Alaska by Mountain Bike

Traveling by bike, especially a mountain bike is one of things I enjoy most.  After a few years of road bike touring, my bike partner and I decided to start long distance trips on our mountain bikes.  We would link up dirt roads, forest road, singletrack and a bit of pavement miles to piece together our routes.   We had been to Oregon two years before, and this year we decided on Alaska’s Kenai Peninsula.   Alaska had a late spring that year, which forced us on more asphalt roads then we’d like, but we still had a great time.  I took my Nikon D750 with my 24-120mm lens.   The 24-120mm is my usual go to for traveling.  I lose zoom if I see wildlife, but that’s a compromise I don’t mind making since landscapes are usually my priority. It’s a good versatile range for me and having just one lens makes things easier when on adventure trips.  The D750 is a hefty camera, but I rigged it on top of my handlebar bag in a bag with a water resistant cover.  It allowed me easy access to the camera and I could also keep an eye on it when riding over rocky singletrack.  I chose two to three representative photographs per day to share of the trip.

Day One

We took the Alaska Railroad from Anchorage to Seward.

Our first night was spent along the shores of Resurrection Bay.

There were plenty of natural driftwood sculptures to photograph.

Day Two

Washing the grey silty mud off our bikes.

Our first long stretch of highway climbing out of Seward.

Day Three

Early morning fog drifting through the trees.

There was a lot of snow still hanging on, but luckily we didn’t need to worry about avalanches.

We made a big dirt road climb to our camp, having to stow our bikes 3/4 of the way up and make the rest of the way on foot.

Day Four

We encountered a lot of mud from the late spring arrival.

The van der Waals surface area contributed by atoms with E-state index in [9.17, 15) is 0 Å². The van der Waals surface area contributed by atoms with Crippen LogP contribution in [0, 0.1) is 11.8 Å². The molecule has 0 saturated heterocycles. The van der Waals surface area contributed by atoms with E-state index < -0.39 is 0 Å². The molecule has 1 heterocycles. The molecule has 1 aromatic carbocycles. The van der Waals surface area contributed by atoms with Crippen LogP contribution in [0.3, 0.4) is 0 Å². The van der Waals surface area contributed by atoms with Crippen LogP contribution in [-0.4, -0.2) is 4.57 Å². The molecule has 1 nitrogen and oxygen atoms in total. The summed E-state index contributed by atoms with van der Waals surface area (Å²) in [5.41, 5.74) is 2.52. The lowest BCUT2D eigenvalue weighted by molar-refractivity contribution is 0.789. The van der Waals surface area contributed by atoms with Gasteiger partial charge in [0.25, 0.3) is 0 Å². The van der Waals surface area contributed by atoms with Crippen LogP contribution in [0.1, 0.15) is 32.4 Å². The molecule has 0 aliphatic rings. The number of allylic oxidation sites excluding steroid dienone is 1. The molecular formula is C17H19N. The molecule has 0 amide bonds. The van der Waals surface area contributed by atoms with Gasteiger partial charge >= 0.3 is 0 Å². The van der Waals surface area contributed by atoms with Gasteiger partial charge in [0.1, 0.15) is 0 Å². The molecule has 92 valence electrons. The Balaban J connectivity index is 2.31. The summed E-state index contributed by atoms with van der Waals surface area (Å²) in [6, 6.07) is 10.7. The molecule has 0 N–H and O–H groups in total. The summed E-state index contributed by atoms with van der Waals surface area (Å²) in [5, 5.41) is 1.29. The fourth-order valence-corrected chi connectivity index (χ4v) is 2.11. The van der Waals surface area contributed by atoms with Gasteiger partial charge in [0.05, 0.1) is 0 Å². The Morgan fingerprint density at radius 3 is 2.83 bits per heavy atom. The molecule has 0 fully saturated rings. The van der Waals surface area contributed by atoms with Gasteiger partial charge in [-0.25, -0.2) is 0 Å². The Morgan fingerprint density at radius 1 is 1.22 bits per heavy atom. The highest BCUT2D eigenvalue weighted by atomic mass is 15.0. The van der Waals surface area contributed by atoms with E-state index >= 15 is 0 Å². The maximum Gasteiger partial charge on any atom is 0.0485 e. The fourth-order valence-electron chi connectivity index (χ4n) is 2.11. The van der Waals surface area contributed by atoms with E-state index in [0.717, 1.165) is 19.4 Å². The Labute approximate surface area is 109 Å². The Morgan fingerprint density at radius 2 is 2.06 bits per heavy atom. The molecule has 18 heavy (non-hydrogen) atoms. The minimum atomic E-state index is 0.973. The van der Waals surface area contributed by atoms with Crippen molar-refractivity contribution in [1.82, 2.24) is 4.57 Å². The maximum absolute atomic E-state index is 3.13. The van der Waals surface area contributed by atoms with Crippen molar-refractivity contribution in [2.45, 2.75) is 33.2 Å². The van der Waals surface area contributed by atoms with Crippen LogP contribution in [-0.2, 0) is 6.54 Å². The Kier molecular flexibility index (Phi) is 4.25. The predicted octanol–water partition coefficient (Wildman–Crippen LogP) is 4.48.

I was nice biking alongside so many clear rivers and streams.

Our next camp proved warm and dry.

Day Five

The trail took us to a beautiful water before we found ourselves back on the valley roads.

The glacial color of most rivers we saw.

Signs of spring.

Day Six

Another great waterway once we got back on singletrack.

The best stretch of mountain biking took us through grassy hillsides.

Day Seven

Some of the best views were just along the highway, luckily.

Dirt road leading to our camp for the night.  Always surrounded by beautiful mountains.

Day Eight 

We camped on big and small lakes.

A stretch of singletrack that proved to be more climbing than descent.  Here’s one rideable section.

Day Nine

Reflections on a lake near our camp.

On our way to Exit Glacier where we would spend two nights.

Exit Glacier retreating.

For these trips, there’s no waiting for the perfect lighting for sunrise or sunset, or even getting to a place with the best composition.  No room for a tripod either.  Biking was the first priority.  It was a physically demanding trip (the best kind of trip!) and the camera was as a way to document our journey.

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